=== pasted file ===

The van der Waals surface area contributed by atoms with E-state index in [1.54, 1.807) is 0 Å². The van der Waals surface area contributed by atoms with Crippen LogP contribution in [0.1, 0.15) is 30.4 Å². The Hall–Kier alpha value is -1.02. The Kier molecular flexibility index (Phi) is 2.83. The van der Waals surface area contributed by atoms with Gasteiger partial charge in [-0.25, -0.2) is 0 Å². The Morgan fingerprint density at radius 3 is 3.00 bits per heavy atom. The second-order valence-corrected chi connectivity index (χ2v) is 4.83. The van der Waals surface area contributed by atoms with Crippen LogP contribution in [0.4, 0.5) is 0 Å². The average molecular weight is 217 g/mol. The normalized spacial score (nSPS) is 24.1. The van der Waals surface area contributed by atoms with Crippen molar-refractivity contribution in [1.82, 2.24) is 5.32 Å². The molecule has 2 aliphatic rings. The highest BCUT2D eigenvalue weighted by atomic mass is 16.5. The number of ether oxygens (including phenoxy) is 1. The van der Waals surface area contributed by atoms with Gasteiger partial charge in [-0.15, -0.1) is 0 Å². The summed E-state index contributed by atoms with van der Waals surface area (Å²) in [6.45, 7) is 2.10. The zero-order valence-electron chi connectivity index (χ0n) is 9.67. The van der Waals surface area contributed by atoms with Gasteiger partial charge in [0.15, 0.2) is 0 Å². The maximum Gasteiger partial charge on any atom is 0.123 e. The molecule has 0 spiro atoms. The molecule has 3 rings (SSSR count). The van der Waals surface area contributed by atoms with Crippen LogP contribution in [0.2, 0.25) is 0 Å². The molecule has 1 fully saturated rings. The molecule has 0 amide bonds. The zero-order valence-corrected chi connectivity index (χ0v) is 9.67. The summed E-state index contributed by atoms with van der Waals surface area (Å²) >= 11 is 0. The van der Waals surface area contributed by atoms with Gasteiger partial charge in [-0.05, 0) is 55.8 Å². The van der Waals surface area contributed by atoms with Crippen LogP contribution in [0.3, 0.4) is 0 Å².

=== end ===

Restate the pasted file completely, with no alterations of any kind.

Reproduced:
The van der Waals surface area contributed by atoms with E-state index in [1.54, 1.807) is 0 Å². The van der Waals surface area contributed by atoms with Crippen LogP contribution in [0.1, 0.15) is 30.4 Å². The Hall–Kier alpha value is -1.02. The Kier molecular flexibility index (Phi) is 2.83. The van der Waals surface area contributed by atoms with Gasteiger partial charge in [-0.25, -0.2) is 0 Å². The Morgan fingerprint density at radius 3 is 3.00 bits per heavy atom. The second-order valence-corrected chi connectivity index (χ2v) is 4.83. The van der Waals surface area contributed by atoms with Crippen LogP contribution in [0.4, 0.5) is 0 Å². The average molecular weight is 217 g/mol. The normalized spacial score (nSPS) is 24.1. The van der Waals surface area contributed by atoms with Crippen molar-refractivity contribution in [1.82, 2.24) is 5.32 Å². The molecule has 2 aliphatic rings. The highest BCUT2D eigenvalue weighted by atomic mass is 16.5. The number of ether oxygens (including phenoxy) is 1. The van der Waals surface area contributed by atoms with Gasteiger partial charge in [-0.15, -0.1) is 0 Å². The summed E-state index contributed by atoms with van der Waals surface area (Å²) in [6.45, 7) is 2.10. The zero-order valence-electron chi connectivity index (χ0n) is 9.67. The van der Waals surface area contributed by atoms with Gasteiger partial charge in [0.15, 0.2) is 0 Å². The maximum Gasteiger partial charge on any atom is 0.123 e. The molecule has 0 spiro atoms. The molecule has 3 rings (SSSR count). The van der Waals surface area contributed by atoms with Crippen LogP contribution in [0.2, 0.25) is 0 Å². The molecule has 1 fully saturated rings. The molecule has 0 amide bonds. The zero-order valence-corrected chi connectivity index (χ0v) is 9.67. The summed E-state index contributed by atoms with van der Waals surface area (Å²) >= 11 is 0. The van der Waals surface area contributed by atoms with Gasteiger partial charge in [-0.05, 0) is 55.8 Å². The van der Waals surface area contributed by atoms with Crippen LogP contribution in [0.3, 0.4) is 0 Å².